The Hawaiian Islands, including Maui, are located on top of a geographic hot spot. A hot spot is an area within the Earth’s mantle that releases heat. This heat forms magma that is eventually pushed to the surface and released through volcanoes.
The Hawaiian Islands were formed by the largest volcanoes on Earth. This means that some major volcanic activity has happened here throughout history to form the beautiful islands as we know them today.
The largest dormant volcano in the world, Haleakalā, makes up a large part of Maui. Haleakalā is also called the East Maui Volcano. Haleakalā is considered a dormant volcano because it has not erupted in a long time, but it could erupt again in the future.
Haleakalā is a huge shield volcano. A shield volcano is a wide, domed volcano with gently sloping sides. Haleakalā was built almost entirely of lava flows.
When shield volcanoes erupt, they release a highly fluid form of lava called basalt that travels farther than lava erupted from stratovolcanoes. Shield volcanoes are the largest volcanoes on Earth, but they are not very steep. The flowing lava does not pile up, instead, it flows easily downhill which gives Haleakalā its unique shape.
Haleakalā has erupted at least ten times in the past 1,000 years. The last eruption occurred sometime between 1480 and 1600 according to scientific records. The history of Haleakalā and its recent activity indicate that the volcano will erupt again in the future.
Although studies indicate that Haleakalā will erupt again, the volcano is currently dormant. The volcano is currently being monitored as a moderate priority according to the National Volcano Early Warning System. The highest priority volcanoes in Hawaii are Kilauea and Mauna Loa because they are both active volcanoes.
Volcanoes are monitored using a seismograph which records earthquake motion. An increase in the number of earthquakes in a volcano mean that the volcano has become restless. This is an important monitoring tool because a series of earthquakes usually occur before an eruption happens.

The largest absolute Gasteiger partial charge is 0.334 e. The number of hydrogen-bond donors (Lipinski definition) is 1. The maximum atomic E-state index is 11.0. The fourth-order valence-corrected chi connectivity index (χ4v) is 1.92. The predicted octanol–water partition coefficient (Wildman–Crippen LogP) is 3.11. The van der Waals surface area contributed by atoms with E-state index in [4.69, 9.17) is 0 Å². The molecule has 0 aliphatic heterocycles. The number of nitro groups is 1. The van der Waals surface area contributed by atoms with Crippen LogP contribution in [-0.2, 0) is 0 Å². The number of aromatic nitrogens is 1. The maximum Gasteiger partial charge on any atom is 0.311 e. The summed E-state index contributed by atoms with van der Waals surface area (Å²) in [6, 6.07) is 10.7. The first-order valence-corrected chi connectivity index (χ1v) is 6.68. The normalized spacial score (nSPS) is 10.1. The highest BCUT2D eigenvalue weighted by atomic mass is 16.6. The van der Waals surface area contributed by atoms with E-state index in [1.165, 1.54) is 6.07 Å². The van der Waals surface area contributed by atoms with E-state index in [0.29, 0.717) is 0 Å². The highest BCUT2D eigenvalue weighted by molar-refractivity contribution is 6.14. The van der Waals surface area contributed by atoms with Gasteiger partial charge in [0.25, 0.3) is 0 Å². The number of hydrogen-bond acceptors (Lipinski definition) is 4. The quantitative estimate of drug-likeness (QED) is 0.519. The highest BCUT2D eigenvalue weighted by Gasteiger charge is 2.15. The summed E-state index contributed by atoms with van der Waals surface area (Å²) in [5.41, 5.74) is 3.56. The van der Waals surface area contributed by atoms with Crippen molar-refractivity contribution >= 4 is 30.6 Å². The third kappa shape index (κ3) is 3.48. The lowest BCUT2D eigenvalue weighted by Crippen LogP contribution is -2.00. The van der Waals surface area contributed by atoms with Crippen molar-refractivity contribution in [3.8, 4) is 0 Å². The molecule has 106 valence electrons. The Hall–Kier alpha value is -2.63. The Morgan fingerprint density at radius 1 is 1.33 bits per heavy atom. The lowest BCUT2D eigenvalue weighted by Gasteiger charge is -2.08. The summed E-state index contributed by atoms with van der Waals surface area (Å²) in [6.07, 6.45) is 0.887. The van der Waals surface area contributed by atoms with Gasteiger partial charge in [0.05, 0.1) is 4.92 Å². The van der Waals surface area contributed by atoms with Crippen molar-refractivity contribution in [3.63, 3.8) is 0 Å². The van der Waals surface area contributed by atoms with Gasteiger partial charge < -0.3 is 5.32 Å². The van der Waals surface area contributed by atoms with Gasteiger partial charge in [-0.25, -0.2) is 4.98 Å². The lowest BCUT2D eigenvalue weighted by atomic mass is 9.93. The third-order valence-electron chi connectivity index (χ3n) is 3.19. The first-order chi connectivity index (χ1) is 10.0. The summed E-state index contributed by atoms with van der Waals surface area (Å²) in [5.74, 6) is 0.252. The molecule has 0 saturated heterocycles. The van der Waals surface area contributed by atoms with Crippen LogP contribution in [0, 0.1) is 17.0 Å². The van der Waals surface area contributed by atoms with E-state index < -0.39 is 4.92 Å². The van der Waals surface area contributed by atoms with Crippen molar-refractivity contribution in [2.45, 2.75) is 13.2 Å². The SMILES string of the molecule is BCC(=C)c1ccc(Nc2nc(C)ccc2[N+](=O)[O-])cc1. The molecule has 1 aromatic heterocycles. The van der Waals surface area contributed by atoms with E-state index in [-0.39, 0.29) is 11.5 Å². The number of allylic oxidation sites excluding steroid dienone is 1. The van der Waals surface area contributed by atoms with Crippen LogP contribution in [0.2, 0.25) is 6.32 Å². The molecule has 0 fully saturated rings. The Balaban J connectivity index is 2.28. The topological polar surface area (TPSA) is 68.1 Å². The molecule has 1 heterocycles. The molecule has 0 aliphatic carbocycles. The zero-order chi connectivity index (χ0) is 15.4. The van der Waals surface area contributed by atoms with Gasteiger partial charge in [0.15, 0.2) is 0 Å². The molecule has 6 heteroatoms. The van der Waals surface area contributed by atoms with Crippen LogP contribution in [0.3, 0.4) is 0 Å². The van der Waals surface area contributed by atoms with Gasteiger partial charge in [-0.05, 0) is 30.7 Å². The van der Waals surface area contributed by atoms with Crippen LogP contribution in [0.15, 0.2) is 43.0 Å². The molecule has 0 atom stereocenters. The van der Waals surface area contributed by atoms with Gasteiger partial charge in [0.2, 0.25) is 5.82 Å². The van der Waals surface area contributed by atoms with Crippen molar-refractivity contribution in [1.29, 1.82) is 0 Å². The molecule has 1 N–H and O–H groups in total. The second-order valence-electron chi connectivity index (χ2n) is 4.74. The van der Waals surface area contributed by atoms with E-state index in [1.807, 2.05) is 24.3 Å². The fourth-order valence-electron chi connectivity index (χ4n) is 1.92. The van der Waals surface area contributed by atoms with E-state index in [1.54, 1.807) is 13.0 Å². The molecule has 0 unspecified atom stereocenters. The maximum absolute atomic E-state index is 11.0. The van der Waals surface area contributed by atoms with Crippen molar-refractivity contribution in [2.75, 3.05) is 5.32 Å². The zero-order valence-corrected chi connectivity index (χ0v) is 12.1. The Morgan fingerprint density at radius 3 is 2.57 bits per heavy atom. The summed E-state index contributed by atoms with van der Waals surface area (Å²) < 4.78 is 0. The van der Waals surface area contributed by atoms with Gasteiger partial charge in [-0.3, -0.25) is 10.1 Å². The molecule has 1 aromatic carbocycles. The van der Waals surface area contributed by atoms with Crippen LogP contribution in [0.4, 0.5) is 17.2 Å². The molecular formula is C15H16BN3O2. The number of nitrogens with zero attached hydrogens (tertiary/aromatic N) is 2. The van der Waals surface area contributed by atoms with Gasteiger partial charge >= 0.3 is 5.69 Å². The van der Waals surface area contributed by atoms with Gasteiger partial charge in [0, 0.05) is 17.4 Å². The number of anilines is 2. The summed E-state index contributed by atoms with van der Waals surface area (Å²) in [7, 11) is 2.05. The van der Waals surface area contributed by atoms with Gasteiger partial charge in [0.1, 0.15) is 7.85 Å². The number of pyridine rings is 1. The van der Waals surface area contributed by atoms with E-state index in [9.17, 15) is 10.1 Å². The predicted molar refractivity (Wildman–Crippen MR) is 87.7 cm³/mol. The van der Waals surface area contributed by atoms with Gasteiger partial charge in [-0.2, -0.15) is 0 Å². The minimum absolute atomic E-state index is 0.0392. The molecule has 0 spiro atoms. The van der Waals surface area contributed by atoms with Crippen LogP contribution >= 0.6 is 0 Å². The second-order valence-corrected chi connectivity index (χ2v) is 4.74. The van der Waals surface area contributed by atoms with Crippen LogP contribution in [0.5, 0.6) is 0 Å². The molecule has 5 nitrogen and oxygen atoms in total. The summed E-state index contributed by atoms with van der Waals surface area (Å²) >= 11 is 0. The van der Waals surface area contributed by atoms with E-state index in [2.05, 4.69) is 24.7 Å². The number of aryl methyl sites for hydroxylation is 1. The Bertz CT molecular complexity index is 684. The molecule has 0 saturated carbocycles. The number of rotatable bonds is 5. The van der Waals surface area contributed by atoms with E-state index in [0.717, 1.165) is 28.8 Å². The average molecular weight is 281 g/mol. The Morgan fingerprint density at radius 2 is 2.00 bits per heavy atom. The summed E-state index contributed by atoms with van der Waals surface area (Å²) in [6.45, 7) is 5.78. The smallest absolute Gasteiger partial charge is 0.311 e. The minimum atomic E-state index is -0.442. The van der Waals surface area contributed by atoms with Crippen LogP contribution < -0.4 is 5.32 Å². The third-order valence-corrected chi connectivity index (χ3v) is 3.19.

Shield volcanoes, like Haleakalā, are usually not explosive when they erupt. So, they do not pose a large risk to people as long as they are not on the rift zones. Instead of exploding, they release a fountain-like flow of lava that forms cinder cones and spatter cones. Both cinder cones and spatter cones from past eruptions can be seen in Haleakalā Crater. These cones resemble mini volcanoes inside the crater.
If Haleakalā does erupt again in the future, the areas that would receive the most volcanic activity are along the southwest and east rift zones. These rift zones are areas where the volcano is cracking or splitting apart. These cracks make the area weak so magma can easily come to the surface here. These rift zones pass from La Perouse Bay, through Haleakalā Crater, and onto Hana.
Erupting shield volcanoes are known for being rare spectacles. An eruption draws in tourists from all over the world. The eruptions are usually ground flows of lava so visitors are able to witness the event from many vantage points all over the volcano. If you have the opportunity to witness a shield volcano eruption, it is important to keep a safe distance from the hot lava.
Lava from shield volcanoes flows like water by choosing the path of least resistance. So, the areas closest to the rift zone are at the greatest risk for receiving lava flows if Haleakalā would erupt in the future.
Scientists predict that Haleakalā will erupt again within the next 500 years. Scientists closely monitor Haleakalā and the other Hawaiian volcanoes everyday to watch for anything could indicate a possible eruption.
About the Author: Skyline Hawai’i is committed to the preservation of Hawaii’s landscape and culture, and we want as many people as possible to experience the natural wonder of the Hawaiian Islands. Learn more about our conservation efforts: www.skylinehawaii.com.